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Page 117 - Your pardon, good people; I must interrupt my stream of eloquence and spout forth a stream of water, to replenish the trough for this teamster and his two yoke of oxen, who have come from Topsfield, or somewhere along that way. No part of my business is pleasanter than the watering of cattle. Look! how rapidly they lower the watermark on the sides of the trough, till their capacious stomachs are moistened with a gallon or two apiece, and they can afford time to breathe it in, with sighs of calm enjoyment....
Page 113 - I cry aloud to all and sundry, in my plainest accents, and at the very tiptop of my voice. Here it is, gentlemen! Here is the good liquor ! Walk up, walk up, gentlemen, walk up, walk up ! Here is the superior stuff!
Page vi - They have the pale tint of flowers that blossomed in too retired a shade, — the coolness of a meditative habit, which diffuses itself through the feeling and observation of every sketch. Instead of passion there is sentiment; and, even in what purport to be pictures of actual life, we have allegory, not always so warmly dressed in its habiliments of flesh and blood as to be taken into the reader's mind without a shiver.
Page 334 - Who has not heard their name? The story has been told far and wide, and will forever be a legend of these mountains. Poets have sung their fate. There were circumstances which led some to suppose that a stranger had been received into the cottage on this awful night, and had shared the catastrophe of all its inmates. Others denied that there were sufficient grounds for such a conjecture.
Page 119 - Ahem ! Dry work, this speechifying ; especially to an unpractised orator. I never conceived, till now, what toil the temperance lecturers undergo for my sake. Hereafter, they shall have the business to themselves. Do, some kind Christian, pump a stroke or two, just to wet my whistle. Thank you, sir ! My dear hearers, when the world shall have been regenerated, by my instrumentality, you will collect your useless vats and...
Page 42 - ... of it, but not till then. Thus they sat a considerable time, speechless, confused, and shrinking uneasily from Mr. Hooper's eye, which they felt to be fixed upon them with an invisible glance. Finally, the deputies returned abashed to their constituents, pronouncing the matter too weighty to be handled, except by a council of the churches, if, indeed, it might not require a general synod.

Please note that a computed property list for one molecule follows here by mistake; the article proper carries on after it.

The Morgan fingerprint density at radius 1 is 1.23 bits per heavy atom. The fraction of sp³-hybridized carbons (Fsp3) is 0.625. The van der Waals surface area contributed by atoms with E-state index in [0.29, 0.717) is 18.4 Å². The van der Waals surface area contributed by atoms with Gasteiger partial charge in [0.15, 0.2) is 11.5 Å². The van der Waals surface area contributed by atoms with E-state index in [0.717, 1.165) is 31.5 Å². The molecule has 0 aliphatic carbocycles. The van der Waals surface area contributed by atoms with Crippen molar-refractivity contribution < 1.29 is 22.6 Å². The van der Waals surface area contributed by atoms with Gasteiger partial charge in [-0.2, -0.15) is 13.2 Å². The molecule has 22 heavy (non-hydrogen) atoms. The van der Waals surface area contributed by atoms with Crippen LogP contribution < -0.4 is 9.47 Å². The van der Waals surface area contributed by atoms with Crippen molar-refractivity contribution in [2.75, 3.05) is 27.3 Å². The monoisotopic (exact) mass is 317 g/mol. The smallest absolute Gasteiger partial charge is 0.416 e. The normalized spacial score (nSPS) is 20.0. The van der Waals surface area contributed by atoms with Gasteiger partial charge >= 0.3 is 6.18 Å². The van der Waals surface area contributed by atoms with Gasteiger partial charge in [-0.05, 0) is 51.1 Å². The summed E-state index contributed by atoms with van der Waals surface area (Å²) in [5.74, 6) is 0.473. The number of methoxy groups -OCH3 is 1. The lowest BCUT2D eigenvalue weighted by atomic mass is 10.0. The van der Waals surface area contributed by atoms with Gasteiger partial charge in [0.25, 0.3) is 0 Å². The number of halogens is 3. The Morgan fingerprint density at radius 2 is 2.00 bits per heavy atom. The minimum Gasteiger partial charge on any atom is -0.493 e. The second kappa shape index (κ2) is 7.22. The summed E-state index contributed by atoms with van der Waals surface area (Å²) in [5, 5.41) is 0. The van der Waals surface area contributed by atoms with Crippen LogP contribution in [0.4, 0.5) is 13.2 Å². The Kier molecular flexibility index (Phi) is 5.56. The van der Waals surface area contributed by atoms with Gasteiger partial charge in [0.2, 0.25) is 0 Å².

Page 297 - Your life has been prolonged until the world has changed around you. You have treasured up all that time has rendered worthless— the principles, feelings, manners, modes of being and acting, which another generation has flung aside— and you are a symbol of the past. And I, and these around me— we represent a new race of men— living no longer in the past, scarcely in the present— but projecting our lives forward into the future. Ceasing to model ourselves on ancestral superstitions, it is...
Page 8 - ... his ear, the old man raised himself to a loftier mien, while the decrepitude of age seemed to fall from his shoulders, leaving him in gray but unbroken dignity. Now he marched onward with a warrior's step, keeping time to the military music. Thus the aged form advanced on one side, and the whole parade of soldiers and magistrates on the other, till, when scarcely twenty yards remained between, the old man grasped his staff by the middle and held it before him like a leader's truncheon. " Stand...
Page 47 - ... to be entirely concealed, or otherwise than so obscurely intimated. Thus, from beneath the black veil, there rolled a cloud into the sunshine, an ambiguity of sin or sorrow, which enveloped the poor minister, so that love or sympathy could never reach him. It was said that ghost and fiend consorted with him there.
Page 11 - His hour is one of darkness and adversity and peril. But should domestic tyranny oppress us, or the invader's step pollute our soil, still may the Gray Champion come; for he is the type of New England's hereditary spirit...